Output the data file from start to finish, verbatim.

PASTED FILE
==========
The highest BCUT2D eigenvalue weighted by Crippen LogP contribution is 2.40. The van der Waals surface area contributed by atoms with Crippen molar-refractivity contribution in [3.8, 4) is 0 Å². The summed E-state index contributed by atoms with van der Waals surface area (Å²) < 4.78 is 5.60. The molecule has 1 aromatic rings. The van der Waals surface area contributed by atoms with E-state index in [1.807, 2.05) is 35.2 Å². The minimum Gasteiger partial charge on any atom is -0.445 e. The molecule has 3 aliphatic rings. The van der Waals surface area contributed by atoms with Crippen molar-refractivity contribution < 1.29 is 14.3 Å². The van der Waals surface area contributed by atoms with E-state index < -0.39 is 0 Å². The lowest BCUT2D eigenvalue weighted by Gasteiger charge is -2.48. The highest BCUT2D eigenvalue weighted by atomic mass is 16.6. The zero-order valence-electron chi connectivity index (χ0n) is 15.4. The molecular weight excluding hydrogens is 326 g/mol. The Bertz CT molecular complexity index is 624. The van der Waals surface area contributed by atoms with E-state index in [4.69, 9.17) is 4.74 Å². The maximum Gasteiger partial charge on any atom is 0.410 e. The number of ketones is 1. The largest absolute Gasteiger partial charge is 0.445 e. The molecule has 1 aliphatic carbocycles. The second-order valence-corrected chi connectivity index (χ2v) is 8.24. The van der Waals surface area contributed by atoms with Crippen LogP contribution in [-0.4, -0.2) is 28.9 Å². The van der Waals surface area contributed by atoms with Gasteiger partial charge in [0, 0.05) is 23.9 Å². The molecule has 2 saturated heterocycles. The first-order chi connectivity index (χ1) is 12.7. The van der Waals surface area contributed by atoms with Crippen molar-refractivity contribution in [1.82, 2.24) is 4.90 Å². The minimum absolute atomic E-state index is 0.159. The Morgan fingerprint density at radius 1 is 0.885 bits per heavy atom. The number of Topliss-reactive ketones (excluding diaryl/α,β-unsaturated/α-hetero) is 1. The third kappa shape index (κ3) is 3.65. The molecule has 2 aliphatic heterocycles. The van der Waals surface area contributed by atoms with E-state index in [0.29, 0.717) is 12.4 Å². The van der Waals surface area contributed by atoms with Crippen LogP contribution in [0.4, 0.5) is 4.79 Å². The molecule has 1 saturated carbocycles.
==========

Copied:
The highest BCUT2D eigenvalue weighted by Crippen LogP contribution is 2.40. The van der Waals surface area contributed by atoms with Crippen molar-refractivity contribution in [3.8, 4) is 0 Å². The summed E-state index contributed by atoms with van der Waals surface area (Å²) < 4.78 is 5.60. The molecule has 1 aromatic rings. The van der Waals surface area contributed by atoms with E-state index in [1.807, 2.05) is 35.2 Å². The minimum Gasteiger partial charge on any atom is -0.445 e. The molecule has 3 aliphatic rings. The van der Waals surface area contributed by atoms with Crippen molar-refractivity contribution < 1.29 is 14.3 Å². The van der Waals surface area contributed by atoms with E-state index < -0.39 is 0 Å². The lowest BCUT2D eigenvalue weighted by Gasteiger charge is -2.48. The highest BCUT2D eigenvalue weighted by atomic mass is 16.6. The zero-order valence-electron chi connectivity index (χ0n) is 15.4. The molecular weight excluding hydrogens is 326 g/mol. The Bertz CT molecular complexity index is 624. The van der Waals surface area contributed by atoms with E-state index in [4.69, 9.17) is 4.74 Å². The maximum Gasteiger partial charge on any atom is 0.410 e. The number of ketones is 1. The largest absolute Gasteiger partial charge is 0.445 e. The molecule has 1 aliphatic carbocycles. The second-order valence-corrected chi connectivity index (χ2v) is 8.24. The van der Waals surface area contributed by atoms with Crippen LogP contribution in [-0.4, -0.2) is 28.9 Å². The van der Waals surface area contributed by atoms with Gasteiger partial charge in [0, 0.05) is 23.9 Å². The molecule has 2 saturated heterocycles. The first-order chi connectivity index (χ1) is 12.7. The van der Waals surface area contributed by atoms with Crippen molar-refractivity contribution in [1.82, 2.24) is 4.90 Å². The minimum absolute atomic E-state index is 0.159. The Morgan fingerprint density at radius 1 is 0.885 bits per heavy atom. The number of Topliss-reactive ketones (excluding diaryl/α,β-unsaturated/α-hetero) is 1. The third kappa shape index (κ3) is 3.65. The molecule has 2 aliphatic heterocycles. The van der Waals surface area contributed by atoms with E-state index in [0.29, 0.717) is 12.4 Å². The van der Waals surface area contributed by atoms with Crippen LogP contribution in [0.4, 0.5) is 4.79 Å². The molecule has 1 saturated carbocycles.